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Trending in Telehealth is a new weekly series from the McDermott Digital Health team where we track telehealth regulatory and legislative activity. Each week, we will highlight developments impacting healthcare providers, telehealth and digital health companies, pharmacists and technology companies that deliver and facilitate the delivery of virtual care.
Trending this week:
- Provider license
- Definitions of telehealth
- Telebehavioral health
A closer look:
- Illinois passed emergency amendments to the Telehealth Act and other statutes that expand the ability of certain out-of-state providers to provide reproductive care via telehealth in the state.
- Massachusetts’ The Department of Medical Assistance finalized regulations that change definitions for diagnostic, case consultation, and treatment services (beginning on page 139) and establish requirements for licensed independent clinical social workers (LICSWs) to enroll as MassHealth providers and use telehealth of LICSWs (starting on page 309).
- Oregon adopted a rule that clarifies that acupuncturists can provide telemedicine services.
- Alaska proposed a rule that would change the educational requirements for a professional counselor license, requiring at least three of the hours to be in telehealth. This is added alongside the existing professional ethical requirements and new additions of cultural competence and suicidality.
- Florida proposed updates to disciplinary rules for those licensed under the Florida Board of Osteopathic Medicine. The new rules include penalties for failing to identify to patients the type of license the physician is practicing under, expanding the state’s existing rules imposing penalties related to care provided through telehealth.
- Texas proposed three rules regarding behavior analysts’ use of telehealth, as a result of a four-year rule review conducted by the Texas Department of Licensing & Regulation. These proposed regulations establish requirements for behavior analysts’ use of telehealth to deliver care and align definitions with telehealth regulations for other providers. The public comment period for all three rules ends on February 5, 2023.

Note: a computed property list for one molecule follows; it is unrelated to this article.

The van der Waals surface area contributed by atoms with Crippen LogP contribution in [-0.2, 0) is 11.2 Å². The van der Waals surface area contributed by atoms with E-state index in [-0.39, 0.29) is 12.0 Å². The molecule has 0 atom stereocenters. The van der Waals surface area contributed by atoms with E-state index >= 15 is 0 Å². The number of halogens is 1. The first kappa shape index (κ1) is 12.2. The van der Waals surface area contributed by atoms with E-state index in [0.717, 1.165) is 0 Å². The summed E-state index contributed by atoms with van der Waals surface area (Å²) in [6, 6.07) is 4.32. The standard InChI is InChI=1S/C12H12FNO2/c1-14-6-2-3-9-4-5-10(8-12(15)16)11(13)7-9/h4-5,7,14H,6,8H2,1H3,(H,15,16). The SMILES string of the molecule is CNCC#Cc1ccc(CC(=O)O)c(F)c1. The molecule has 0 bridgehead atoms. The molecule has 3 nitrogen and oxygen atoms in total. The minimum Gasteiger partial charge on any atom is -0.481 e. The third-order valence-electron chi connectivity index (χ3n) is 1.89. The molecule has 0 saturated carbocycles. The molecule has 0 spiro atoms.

- Wyoming proposed a rule that would change standards of practice for occupational therapy. This includes clarification regarding the requirement that occupational therapists and occupational therapist assistants hold a Wyoming license to provide services to a patient in Wyoming, including treatment delivered through telehealth technologies, at the time of the services. The public comment period ends on March 5, 2023.
Highlights for the industry:
- Illinois has expanded the possibility of treating patients via telehealth. Through amendments to the Illinois Administrative Procedure Act, the Telehealth Act, and the Medical and Nurse Practice Acts, the Illinois Department of Financial and Professional Regulation (IDFPR) may adopt an emergency rule to grant a temporary license to certain out-of-state physicians. , physician assistants and nurse practitioners who meet certain conditions and possess qualifications that mirror those required for licensed providers in Illinois. Providers with a temporary permit are allowed to provide care to a patient in Illinois via telehealth technologies without seeking full licensure. This change was part of a bill that updated other laws related to reproductive health, but appears to extend beyond reproductive care and is approved under emergency authority. If not renewed, the IDFPR’s authority to grant temporary permits expires after one year.
- Texas proposed regulations indicate that the state is working to adapt definitions of telehealth across different regulations. If adopted, these revisions will provide much-needed continuity across different provider types in addition to streamlining licensing processes for the respective state agencies through the removal of outdated language in the application provisions.
- Activity in Texas, Massachusetts and Alaskaall indicate the increase in attention to telebehavioral health. This coincides with an increase in behavioral health coverage, particularly by Medicaid programs, across many states, a trend seen in 2022.
Telehealth is an important development in the delivery of care, but the regulatory patchwork is complicated. The McDermott Digital Health team works with industry-leading providers, payers and technology innovators to help them enter new markets, break down barriers to delivering accessible care and reduce enforcement risk through proactive compliance. Are you working to make healthcare more accessible through telehealth? Let us help you transform telehealth.
The content of this article is intended to provide a general guide to the topic. Specialist advice should be sought regarding your specific circumstances.
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